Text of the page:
Charting is a visible way for the students to track the progress of their behavior. It is useful in that it motivates the students to behave. With this approach, a calendar is used for keeping track of how well a student is doing with his/her behavior. A chart would indicate if the student stayed in his seat, completed all assignments, not talking to other students, etc. For example, (for little kids) if a student stayed in his seat, you would indicate this by placing a sticker on the chart. For older kids, numbers, points or grades could be placed on the chart. A chart might look like this:
Monday Tuesday Wed. Thursday Friday
Stayed in seat
This student is working quietly, staying in his seat and has completed all assignments. The chart could be placed on the child’s desk, on the wall, or in a folder.
Charting in itself can be a “natural reinforcer” to the student in terms of praise and satisfaction which builds up his confident and self-esteem. “If natural reinforcers are enough to elicit cooperation, stop there. The goal is to help the child develop intrinsic motivation rather than only being motivated by an extrinsic reward—what she “gets out of it.” (Phelan and Schonour)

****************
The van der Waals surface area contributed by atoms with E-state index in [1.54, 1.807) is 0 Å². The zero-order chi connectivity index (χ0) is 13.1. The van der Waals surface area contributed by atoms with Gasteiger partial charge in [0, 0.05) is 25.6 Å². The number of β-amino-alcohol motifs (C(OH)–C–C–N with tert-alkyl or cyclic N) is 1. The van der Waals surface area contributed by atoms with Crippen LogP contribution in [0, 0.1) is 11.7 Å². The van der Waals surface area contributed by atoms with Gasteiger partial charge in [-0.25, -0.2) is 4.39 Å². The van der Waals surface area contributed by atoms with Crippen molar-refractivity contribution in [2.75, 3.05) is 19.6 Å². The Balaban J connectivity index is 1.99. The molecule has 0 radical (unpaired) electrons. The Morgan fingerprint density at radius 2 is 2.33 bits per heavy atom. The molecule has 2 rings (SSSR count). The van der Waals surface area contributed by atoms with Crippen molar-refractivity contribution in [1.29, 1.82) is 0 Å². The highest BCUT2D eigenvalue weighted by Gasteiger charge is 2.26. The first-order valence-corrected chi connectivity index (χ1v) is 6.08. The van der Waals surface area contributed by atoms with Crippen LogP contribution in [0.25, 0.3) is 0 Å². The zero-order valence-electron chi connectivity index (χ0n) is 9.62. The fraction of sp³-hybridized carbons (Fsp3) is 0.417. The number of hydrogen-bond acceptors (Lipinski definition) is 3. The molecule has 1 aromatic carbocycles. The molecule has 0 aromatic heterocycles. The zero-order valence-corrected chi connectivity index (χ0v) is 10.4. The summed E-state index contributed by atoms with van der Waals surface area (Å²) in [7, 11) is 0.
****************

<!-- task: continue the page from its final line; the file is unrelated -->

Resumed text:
Natural reinforcers sometimes may not be enough to motivate a student to finish a task; so therefore, artificial reinforcers may be used, which mean that the child is going to earn something. In the case of Harry who doesn’t want to keep his desk clean, could earn tokens or a special time with you after he has kept his desk cleaned for a month. For older kids, the rewards should be larger and take a more time to earn. Rewards do not always have to be material, but could be earning the privilege to do a special activity. Some possible artificial reinforcers are:
? Brightly colored tokens
? Extra preferred activity time
? Stickers, happy faces
? Playing a special game
? A grab-bag surprise
? A book to take home over the weekend
? Choice of one of three reinforcers
? Playing a game with the principal
? Reading a story with a special adult
? A homework pass
? A snack
Keep the chart simple. Rate only two to four behaviors at one time. Too many gets confusing. Use it only for a limited time because the positive effects will fade away. When the child receives good scores for about two weeks, do away with the chart. If the child begins to exhibit bad behavior, reinforce the chart again. Please allow time for the children to spend their tokens. Spending tokens gives them power not to mention makes them apply basic mathematical skills.